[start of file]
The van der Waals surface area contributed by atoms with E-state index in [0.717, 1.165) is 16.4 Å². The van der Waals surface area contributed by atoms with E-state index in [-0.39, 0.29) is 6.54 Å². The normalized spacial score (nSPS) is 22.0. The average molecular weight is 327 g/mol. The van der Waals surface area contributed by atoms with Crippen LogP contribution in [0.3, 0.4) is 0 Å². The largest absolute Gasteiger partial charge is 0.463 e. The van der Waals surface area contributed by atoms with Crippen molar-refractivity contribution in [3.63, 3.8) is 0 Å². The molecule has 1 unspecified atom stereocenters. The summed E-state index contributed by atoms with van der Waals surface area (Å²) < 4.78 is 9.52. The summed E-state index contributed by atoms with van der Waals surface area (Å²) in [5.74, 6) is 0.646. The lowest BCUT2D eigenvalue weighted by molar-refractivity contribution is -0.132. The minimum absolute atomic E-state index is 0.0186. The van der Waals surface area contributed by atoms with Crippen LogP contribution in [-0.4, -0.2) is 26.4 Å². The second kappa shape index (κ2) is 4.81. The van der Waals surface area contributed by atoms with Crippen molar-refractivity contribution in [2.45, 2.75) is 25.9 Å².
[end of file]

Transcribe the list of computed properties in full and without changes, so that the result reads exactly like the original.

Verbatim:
The van der Waals surface area contributed by atoms with E-state index in [0.717, 1.165) is 16.4 Å². The van der Waals surface area contributed by atoms with E-state index in [-0.39, 0.29) is 6.54 Å². The normalized spacial score (nSPS) is 22.0. The average molecular weight is 327 g/mol. The van der Waals surface area contributed by atoms with Crippen LogP contribution in [0.3, 0.4) is 0 Å². The largest absolute Gasteiger partial charge is 0.463 e. The van der Waals surface area contributed by atoms with Crippen molar-refractivity contribution in [3.63, 3.8) is 0 Å². The molecule has 1 unspecified atom stereocenters. The summed E-state index contributed by atoms with van der Waals surface area (Å²) < 4.78 is 9.52. The summed E-state index contributed by atoms with van der Waals surface area (Å²) in [5.74, 6) is 0.646. The lowest BCUT2D eigenvalue weighted by molar-refractivity contribution is -0.132. The minimum absolute atomic E-state index is 0.0186. The van der Waals surface area contributed by atoms with Crippen LogP contribution in [-0.4, -0.2) is 26.4 Å². The second kappa shape index (κ2) is 4.81. The van der Waals surface area contributed by atoms with Crippen molar-refractivity contribution in [2.45, 2.75) is 25.9 Å².